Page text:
The University of Hawai‘i at Mānoa offers over 200 degree programs to its students, according to its main website. With various pathways, students may have trouble finding out which major best fits them or navigating a major program’s prerequisites. Thankfully, UH Mānoa offers resources to aid its community in finding what benefits their academic journey, one of which is the Mānoa Advising Center.
What is the Mānoa Advising Center?
According to its official website, the Mānoa Advising Center, located in Room 101 of the Queen Lili‘uokalani Center for Student Services, aims to “assist students in selecting a major that best fits their interests, abilities, and goals,” and “provide advising support for them until they can declare or enter their major.” These services are offered to students who are exploratory or a select pre-major.
Diana Thompson is an academic adviser and junior specialist for the Mānoa Advising Center. In an email interview, she mentioned that MAC supports students by providing the opportunity to find what major is the best fit and guidance toward additional resources for their academic journey.
“We are for the students who aren’t feeling certain about which direction to go, or who know where they want to go but aren’t totally certain of how to get there,” Thompson said. “We also refer students to other important resources on campus, tailored to each individual student’s needs.”
Scheduling an appointment
The Mānoa Advising Center provides same-day or next-day appointments. To schedule a meeting with an advisor, students can visit the MAC office or contact them via phone. If an individual cannot meet their scheduled time, they must cancel or reschedule. According to MAC’s website, phone advising is also available for those who have special circumstances that prevent an in-person meeting.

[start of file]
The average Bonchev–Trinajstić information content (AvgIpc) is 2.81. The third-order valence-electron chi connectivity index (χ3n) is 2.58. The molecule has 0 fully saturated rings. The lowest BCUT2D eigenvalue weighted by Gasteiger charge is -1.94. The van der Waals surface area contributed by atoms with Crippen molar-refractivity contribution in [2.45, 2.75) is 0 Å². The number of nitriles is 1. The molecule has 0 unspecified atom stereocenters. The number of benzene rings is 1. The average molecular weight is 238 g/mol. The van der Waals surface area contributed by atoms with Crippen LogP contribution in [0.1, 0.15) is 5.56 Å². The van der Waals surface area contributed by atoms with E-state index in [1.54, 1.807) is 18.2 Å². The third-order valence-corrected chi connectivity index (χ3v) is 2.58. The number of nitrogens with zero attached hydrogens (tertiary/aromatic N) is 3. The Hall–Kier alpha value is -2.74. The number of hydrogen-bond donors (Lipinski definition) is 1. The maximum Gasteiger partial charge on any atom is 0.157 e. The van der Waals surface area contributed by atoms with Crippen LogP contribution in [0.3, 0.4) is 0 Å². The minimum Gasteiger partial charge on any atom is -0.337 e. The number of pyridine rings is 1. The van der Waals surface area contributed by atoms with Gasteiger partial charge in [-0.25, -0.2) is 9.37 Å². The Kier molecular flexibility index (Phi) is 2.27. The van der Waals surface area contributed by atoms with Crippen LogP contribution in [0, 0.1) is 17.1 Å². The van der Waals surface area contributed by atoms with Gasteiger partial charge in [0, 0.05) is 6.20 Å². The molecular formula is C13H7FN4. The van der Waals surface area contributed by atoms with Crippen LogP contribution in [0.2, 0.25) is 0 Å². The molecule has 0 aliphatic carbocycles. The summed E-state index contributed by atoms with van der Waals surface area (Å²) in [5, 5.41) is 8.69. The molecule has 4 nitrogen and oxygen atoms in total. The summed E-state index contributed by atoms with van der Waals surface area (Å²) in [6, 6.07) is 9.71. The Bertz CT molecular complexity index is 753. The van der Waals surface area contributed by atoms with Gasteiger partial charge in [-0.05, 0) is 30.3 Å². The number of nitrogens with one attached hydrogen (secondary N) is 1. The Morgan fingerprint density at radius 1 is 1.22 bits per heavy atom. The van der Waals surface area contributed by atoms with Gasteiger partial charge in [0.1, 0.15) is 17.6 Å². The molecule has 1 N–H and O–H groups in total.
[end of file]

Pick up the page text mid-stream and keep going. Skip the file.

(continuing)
For exploratory students, their mandatory advising requirement can be fulfilled through options that MAC offers.
“Options are designed to help students progress in their academic journey and include advising appointments with us, appointments with other offices on campus, and workshops, too,” Thompson said. “Mandatory Advising can look different for different advising offices, so it’s important that students know which office is right for them, and what that office’s rules are.”
Setting the stepping stones: The advising session
While each student’s experience will differ depending on their academic plan, appointments are meant to help a student advance in their academic journey.
“Appointments will involve a lot of us laying out options, and the student making the final call. We believe students are in the driver’s seat in their own academic journey. We just tell them which roads are available, and where those roads might lead,” Thompson said. “We’ll also help with things like GPA calculations, and other scenario-based planning to help a student be better prepared for the semester ahead.”
Knowing what is available
Whether they are at MAC or another advising center on campus, Thompson believes that incoming and prospective students’ advisers are there for them.
“I think the most important thing that incoming and prospective students should know is that academic advisors are here for them. There are over 20 advising offices on campus, each serving a different group of students, and every student has at least one academic advisor, if not more,” Thompson said. “Advisors are also usually available year-round, not just in Fall and Spring semesters. Connect early, and rest assured that we’re all very friendly and want to see you succeed.”
For students that are not sure who their advisors are, Thompson recommends “The Advising Guide,” an online resource that helps users figure out who to go to for advising.
“Information on the website includes an advising office’s location, email address, phone number, and hours of operation. To learn the best way to contact your advisor, be sure to visit the Advising Guide,” Thompson said.
You may find the link to The Advising Guide below.